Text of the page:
Life spent as a prolonged, if not perpetual, adolescent amounts to something of an American ideal, whether or not we choose to fess up to it. And what better personification of the highs, lows, mids, and rebootable Groundhog Day–ish loopiness of that situation than the saga of Archie Andrews (K.J. Apa) and his might-be/could-be loves, Veronica Lodge (Camila Mendes) and Betty Cooper (Lili Reinhart). Inevitably, and not entirely comfortably, those well-drawn, perfectly proportioned high school heartthrobs, trapped in a frozen, hormonal time machine since first appearing in comic book form in 1942, have arrived at a television viewing platform near you, courtesy of the new series on The CW: Riverdale, which premiered in January.

We’ve grown accustomed to the idea of two-dimensional cartoon characters springing to living, breathing, live-action movie life with superhero comics, most recently in Marvel Entertainment’s Logan, the surprisingly inventive twist-up of Old Man Logan (an offshoot of Marvel Comics’ Wolverine series). But, in contrast to the phantasmagorical aspects of superheroes transformed into the flesh (with help from makeup and CGI), life in Riverdale, at least on the high school level, is something else — something at least slightly clued into reality and humanity as we know it. That aspect makes Riverdale both unique and periodically dubious, as the sometimes melodramatic and overly serious sheen and gurgle of the show’s take on Archie’s world rubs against our time-honored understanding of what that world is and should be.

These time-trapped teens have the accoutrements of life in the ’10s, with ready social media access and vernacular vocab of the day, Archie’s nuzzling relationship with the often leopard-clad singer Josie (she of the band The Pussycats), and a lesbian kiss as part of Betty and Veronica’s cheerleading audition for the River Vixens.

We know that something at least slightly sinister — and running-subplot-driven — is afoot in Riverdale (and Riverdale) from the very first moments of the show’s pilot, called “The River’s Edge” (echoes of the 1986 teen-y thriller River’s Edge). In the first instance of the occasionally and usually vaguely ominous narration, Jughead Jones (Cole Sprouse) intones, “Our story is about a small town … get closer, and you start seeing the shadows underneath.” Said shadow play includes an opening scene with the redheaded Blossom twins going to Sweetwater River, where Jason (hunky captain of the football team) goes missing. There are subtle suggestions of “twincest” with catty sisters Penelope and Cheryl Blossom, and Jason’s dead body is discovered during a gay triste in the woods. No, this is not your father’s Archie and gang.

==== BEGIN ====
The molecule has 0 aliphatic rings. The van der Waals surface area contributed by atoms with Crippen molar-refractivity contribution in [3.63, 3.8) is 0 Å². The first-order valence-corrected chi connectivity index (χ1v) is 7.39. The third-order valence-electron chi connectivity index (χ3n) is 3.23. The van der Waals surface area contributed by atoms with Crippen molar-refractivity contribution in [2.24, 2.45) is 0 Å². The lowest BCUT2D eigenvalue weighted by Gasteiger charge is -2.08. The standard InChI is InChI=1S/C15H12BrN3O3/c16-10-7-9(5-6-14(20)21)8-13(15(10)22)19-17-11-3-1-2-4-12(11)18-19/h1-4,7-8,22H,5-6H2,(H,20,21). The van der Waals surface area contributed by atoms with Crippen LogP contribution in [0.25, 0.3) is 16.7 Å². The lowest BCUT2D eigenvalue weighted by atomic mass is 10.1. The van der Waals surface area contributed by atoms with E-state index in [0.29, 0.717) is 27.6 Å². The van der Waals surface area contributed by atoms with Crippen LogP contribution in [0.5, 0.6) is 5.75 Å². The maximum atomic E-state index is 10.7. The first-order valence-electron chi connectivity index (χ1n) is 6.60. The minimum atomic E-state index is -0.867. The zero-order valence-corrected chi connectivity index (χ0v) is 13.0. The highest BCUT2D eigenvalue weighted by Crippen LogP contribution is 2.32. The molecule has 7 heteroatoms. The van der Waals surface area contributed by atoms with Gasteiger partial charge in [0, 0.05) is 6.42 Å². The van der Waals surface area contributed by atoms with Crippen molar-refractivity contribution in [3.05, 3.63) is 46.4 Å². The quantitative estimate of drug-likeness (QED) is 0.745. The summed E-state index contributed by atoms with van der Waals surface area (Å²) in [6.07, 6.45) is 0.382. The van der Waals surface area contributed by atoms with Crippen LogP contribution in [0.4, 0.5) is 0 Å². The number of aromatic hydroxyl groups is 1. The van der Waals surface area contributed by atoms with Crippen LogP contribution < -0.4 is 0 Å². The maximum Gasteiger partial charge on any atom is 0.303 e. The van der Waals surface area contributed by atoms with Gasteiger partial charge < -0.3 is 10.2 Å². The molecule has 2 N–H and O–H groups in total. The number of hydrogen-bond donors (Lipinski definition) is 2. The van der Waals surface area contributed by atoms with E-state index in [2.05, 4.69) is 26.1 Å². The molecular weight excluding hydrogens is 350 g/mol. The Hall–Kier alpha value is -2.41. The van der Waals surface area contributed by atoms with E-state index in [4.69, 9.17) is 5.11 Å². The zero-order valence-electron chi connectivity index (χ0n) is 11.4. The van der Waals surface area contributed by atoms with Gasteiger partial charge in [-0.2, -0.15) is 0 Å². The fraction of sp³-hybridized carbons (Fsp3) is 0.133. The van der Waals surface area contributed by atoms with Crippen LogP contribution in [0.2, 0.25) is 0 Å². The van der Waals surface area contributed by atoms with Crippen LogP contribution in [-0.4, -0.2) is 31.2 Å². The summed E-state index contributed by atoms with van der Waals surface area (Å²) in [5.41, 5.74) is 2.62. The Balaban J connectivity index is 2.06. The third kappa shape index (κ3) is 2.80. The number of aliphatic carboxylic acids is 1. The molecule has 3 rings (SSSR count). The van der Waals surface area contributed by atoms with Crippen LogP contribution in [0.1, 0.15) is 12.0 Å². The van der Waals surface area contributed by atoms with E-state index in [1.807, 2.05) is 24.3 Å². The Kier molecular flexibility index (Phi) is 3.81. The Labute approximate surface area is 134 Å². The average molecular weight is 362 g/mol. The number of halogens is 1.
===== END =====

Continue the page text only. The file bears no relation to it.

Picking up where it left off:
Speaking of fathers, simmering troubles in Riverdale range from adolescent adventures and flirtatious energies to their parents’ dark sagas. Jughead’s father is battling alcoholism and has gang connections, while Archie’s father suffers woes in his construction business — partly because of the heartless power broker and family-feud-tender Cliff Blossom — and references to Veronica’s white-collar-criminal father freely circulate. In episode eight, “The Outsiders,” Polly Cooper, pregnant with Jason’s baby, is heading to live with the dreaded Blossom family, and Neil Young’s “My My, Hey Hey (Out of the Blue)” takes us into the end credits. What next?

Riverdale may be a bit too serious, gothic, soap-operative, and smartphone-age-centric, considering the cheeky and vintage feel of the comic. Melodrama keeps getting the best of things, and humor is all too desperately wanting. Somehow, though, the series can be almost perversely and illogically alluring. Through it all — the blandness and warm, fuzzy moments mixed in with the murderous intrigue and hints of a very dark side in the otherwise clean ’burb-ishness of Riverdale — we keep wondering, “What would David Lynch do with this material?” Stay tuned for the (reportedly) imminent return of Twin Peaks for an alternate viewpoint on American teendom.


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